Recently, I’ve had the occasion to enjoy Vietnamese spring rolls again. Crisp raw vegetables. Possibly cooked shrimp. Also there’s the cilantro and mint. Cilantro can be a divisive herb, but I have voted and the answer is yes. It’s difficult to even imagine not liking it. The lemony burst of freshness. But the impossibly thin wrapper on a Vietnamese spring roll is what truly fascinates me.
Vietnamese spring rolls are wrapped in the thinnest, the most transparent of materials, rice paper. This wrapper is nothing like the crispy, McDonald apple pie-ish covering you find on most mainstream Chinese restaurant menus. Vietnamese spring rolls wrappers are much more like the top layer of skin—deceptively fragile in appearance, yet stretchy.
The Vietnamese spring roll holds inside springy rice noodles, thinly sliced vegetables which may include pea pods, carrots, cucumbers, bean sprouts, various lettuce varieties, the herbs, and sometimes cooked shrimp. After this experience other spring rolls will begin to appear boorish, like they’re trying too hard to fit in in America.
Vietnamese spring rolls are served cold. Dipped in a peanut sauce.
I once made one at the library to celebrate the author of Stealing Buddha’s Dinner, Bich Minh Nguyen. She was not there. But we rolled spring rolls to enter her book of stories that told of being Vietnamese, becoming American, then Vietnamese again, then American . . .
Some local women seemed to have been invited to show us how to prepare the rolls. Their expressions and manner fell somewhere between sharing an intimate common practice and “I can’t believe white people are wrapping Vietnamese spring rolls!” As a Korean—a fake Korean—I wondered if they smelled my counterfeit Asian card. Calling me out as an imposter—trying to be white, someone to be pitied, a gentle knowing glance as a second generation returning to her roots?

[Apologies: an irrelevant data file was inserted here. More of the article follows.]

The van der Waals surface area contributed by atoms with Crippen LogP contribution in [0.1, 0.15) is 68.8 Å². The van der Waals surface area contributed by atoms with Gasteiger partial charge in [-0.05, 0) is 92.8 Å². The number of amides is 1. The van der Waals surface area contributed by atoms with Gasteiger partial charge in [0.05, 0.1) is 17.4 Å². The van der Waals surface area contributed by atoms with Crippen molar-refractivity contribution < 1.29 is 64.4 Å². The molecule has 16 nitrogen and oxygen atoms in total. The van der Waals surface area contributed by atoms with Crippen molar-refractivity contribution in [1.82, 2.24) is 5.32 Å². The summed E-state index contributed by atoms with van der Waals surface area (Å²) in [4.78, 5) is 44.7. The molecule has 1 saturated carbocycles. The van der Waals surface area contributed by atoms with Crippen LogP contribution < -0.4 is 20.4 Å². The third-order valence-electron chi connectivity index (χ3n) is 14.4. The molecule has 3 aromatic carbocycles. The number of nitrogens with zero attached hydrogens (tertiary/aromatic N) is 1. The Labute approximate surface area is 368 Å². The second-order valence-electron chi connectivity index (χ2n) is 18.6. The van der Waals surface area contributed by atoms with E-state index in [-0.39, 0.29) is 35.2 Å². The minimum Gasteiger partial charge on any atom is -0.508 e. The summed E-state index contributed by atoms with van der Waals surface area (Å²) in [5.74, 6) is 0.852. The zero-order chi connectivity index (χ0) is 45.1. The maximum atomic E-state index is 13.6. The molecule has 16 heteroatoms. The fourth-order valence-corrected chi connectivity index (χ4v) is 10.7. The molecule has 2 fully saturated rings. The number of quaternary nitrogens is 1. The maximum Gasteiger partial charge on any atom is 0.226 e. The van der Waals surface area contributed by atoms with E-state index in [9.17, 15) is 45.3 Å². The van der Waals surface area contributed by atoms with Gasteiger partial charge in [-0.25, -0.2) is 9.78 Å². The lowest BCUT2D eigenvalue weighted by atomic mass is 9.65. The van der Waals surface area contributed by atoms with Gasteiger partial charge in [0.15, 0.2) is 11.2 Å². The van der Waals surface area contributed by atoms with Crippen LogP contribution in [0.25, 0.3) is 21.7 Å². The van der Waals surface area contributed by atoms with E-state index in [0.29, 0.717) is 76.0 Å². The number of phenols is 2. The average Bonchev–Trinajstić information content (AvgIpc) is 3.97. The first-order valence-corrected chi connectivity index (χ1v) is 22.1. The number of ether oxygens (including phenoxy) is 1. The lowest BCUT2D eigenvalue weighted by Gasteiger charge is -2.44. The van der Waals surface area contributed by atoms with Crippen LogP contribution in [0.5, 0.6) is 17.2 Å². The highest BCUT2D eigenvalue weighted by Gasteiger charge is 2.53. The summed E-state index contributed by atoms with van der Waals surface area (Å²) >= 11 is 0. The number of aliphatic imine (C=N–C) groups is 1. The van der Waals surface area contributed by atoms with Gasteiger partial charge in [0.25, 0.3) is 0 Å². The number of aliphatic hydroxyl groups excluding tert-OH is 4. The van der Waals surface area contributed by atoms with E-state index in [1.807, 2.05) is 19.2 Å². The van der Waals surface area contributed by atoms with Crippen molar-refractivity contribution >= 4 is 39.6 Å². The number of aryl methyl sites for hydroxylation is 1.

The wrapper soaks in water first. We were invited to go up and make a roll whenever we wanted. This meant there was a polite pause as the audience decided who would go first. Then followed by the inevitable cluster. I tentatively rationed some ingredients onto my wrapper when it was my turn and wondered how the curly lettuce could be contained. I was graciously urged to take more vegetables. It felt like rolling a very compliant sleeping bag, stuffing everything inside. The water worked as a sealant, a glue in the end.
I’m somehow grateful that my first experience with the Vietnamese spring roll was making one myself. Now, even in restaurants, they feel more homespun. Not really from a heritage I’m trying to claim, but from a sense of becoming of evolving of expanding.
Rice paper, the impossibly thinnest of protection. See-through, slippery–no, ingeniously sticky. Through this layer you can feel the ingredients that stretch and threaten to poke through.
But everything remains in tact, contained until . . .
My friend and I will have some Vietnamese spring rolls today. Each bite will leave bits floating in the peanut sauce. No matter how stretchy, rice paper cannot protect against an appetite. No matter how tightly you roll them, Vietnamese spring rolls are made for a single purpose.
That’s when everything threatens to fall apart.